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Racial Disparities in Testicular Torsion Introduction: Testicular torsion (TT) is a surgical emergency requiring prompt intervention to preserve testicular function. Race and insurance status are thought to be associated with higher rates of gonadal loss; however, reports in the literature are conflicting. We sought to determine the effect of race on the treatment and outcomes of testicular torsion. Methods: Following IRB approval, a retrospective review was conducted of patients <18 years of age who presented to 2 institutions (hereby referred to as H1 and H2) with acute scrotal pain between December 2017 and September 2019. Demographic data, clinical history, imaging results, diagnosis, and surgical outcomes were recorded. Social vulnerability index (SVI), as determined by zip code, was obtained from the Centers for Disease Control and dichotomized using the 75th percentile. Higher SVI denotes increased social vulnerability. Primary outcome was diagnosis of TT. Secondary outcomes included orchiectomy rates. A p-value <0.05 was considered significant. Results: A total of 515 patients (H1 85%, H2 15%) were included in the final analysis. There were no difference in median age, BMI, TT diagnosis and orchiectomy rate between the two institutions. H2 treated more black patients (43% vs. 14%, p=<0.01) and patients with public insurance (57% vs. 41%, p=0.03) compared to H1. In multivariate analysis, older age was associated with TT (median age TT 14.12 years [12.13,15.69]) vs. no TT 9.86 years [5,13.05], OR 1.35, 95% CI 1.18-1.55, p=<0.01). Black patients were ~4 times more likely (OR 4.05, 95% CI 2.13-7.69, p=<0.01) than white patients to be diagnosed with TT when controlled for dichotomized SVI, insurance, and age. In the same model, Hispanic patients were ~2 times more likely (OR 2.20, 95% CI 1.10-4.40, p=0.03) to be diagnosed with TT when compared to white patients. Despite more black and Hispanic patients having dichotomized SVI >75th percentile than white patients (70% and 82%, respectively vs. 16%, p=<0.01), dichotomized SVI was not found to be associated with higher rates of TT or orchiectomy, respectively. Conclusion: At the two centers, more black and Hispanic children had SVI >75th percentile, however, when controlling for this in multivariate analysis, they were significant more likely to be diagnosed with testicular torsion. Conversely, there was no difference in orchiectomy rate between races.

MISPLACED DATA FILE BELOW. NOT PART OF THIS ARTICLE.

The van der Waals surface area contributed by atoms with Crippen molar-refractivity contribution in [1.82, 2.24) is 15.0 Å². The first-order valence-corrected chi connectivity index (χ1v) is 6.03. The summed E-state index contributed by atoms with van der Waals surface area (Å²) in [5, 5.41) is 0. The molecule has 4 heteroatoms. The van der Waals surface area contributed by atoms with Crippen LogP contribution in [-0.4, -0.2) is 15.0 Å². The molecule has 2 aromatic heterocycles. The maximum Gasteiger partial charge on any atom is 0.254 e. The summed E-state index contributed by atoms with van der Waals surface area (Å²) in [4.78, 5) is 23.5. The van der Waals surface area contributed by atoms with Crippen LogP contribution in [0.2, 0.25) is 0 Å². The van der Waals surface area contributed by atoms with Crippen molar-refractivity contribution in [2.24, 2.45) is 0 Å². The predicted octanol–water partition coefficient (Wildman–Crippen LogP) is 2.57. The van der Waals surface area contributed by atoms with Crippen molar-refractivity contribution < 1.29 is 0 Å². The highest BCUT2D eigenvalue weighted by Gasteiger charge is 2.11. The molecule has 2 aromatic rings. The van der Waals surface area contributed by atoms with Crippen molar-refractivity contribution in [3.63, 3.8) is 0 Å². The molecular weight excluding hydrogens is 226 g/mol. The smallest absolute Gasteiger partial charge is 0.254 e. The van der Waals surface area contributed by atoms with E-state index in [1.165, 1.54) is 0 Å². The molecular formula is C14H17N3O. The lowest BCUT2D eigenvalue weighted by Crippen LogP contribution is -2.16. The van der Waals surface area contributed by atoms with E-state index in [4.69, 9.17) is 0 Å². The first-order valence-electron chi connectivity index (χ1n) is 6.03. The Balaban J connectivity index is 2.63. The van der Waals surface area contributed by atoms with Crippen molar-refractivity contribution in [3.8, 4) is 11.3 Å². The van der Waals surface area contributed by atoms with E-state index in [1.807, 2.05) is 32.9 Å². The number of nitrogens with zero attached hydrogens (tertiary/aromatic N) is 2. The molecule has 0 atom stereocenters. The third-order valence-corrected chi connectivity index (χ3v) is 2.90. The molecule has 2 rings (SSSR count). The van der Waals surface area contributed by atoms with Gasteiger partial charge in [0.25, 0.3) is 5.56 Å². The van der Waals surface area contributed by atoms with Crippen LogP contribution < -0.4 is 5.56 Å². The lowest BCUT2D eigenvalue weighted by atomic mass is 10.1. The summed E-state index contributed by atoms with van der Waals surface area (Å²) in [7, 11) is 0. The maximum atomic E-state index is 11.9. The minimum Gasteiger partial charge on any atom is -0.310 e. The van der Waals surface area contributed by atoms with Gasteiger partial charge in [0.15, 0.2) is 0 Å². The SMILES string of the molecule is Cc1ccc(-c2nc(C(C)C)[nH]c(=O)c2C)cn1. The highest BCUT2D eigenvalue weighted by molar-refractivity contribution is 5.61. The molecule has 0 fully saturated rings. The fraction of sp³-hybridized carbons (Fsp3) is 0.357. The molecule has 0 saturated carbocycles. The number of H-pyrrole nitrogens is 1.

Pediatrics | Surgery
Briggs, Kayla B.; Osuchukwu, Obiyo O.; Roberts, Chris E.; Fraser, James; Svetanoff, Wendy Jo; Oyetunji, Tolulope A.; and Alemayehu, Hanna, "Racial Disparities in Testicular Torsion" (2021). Posters. 237.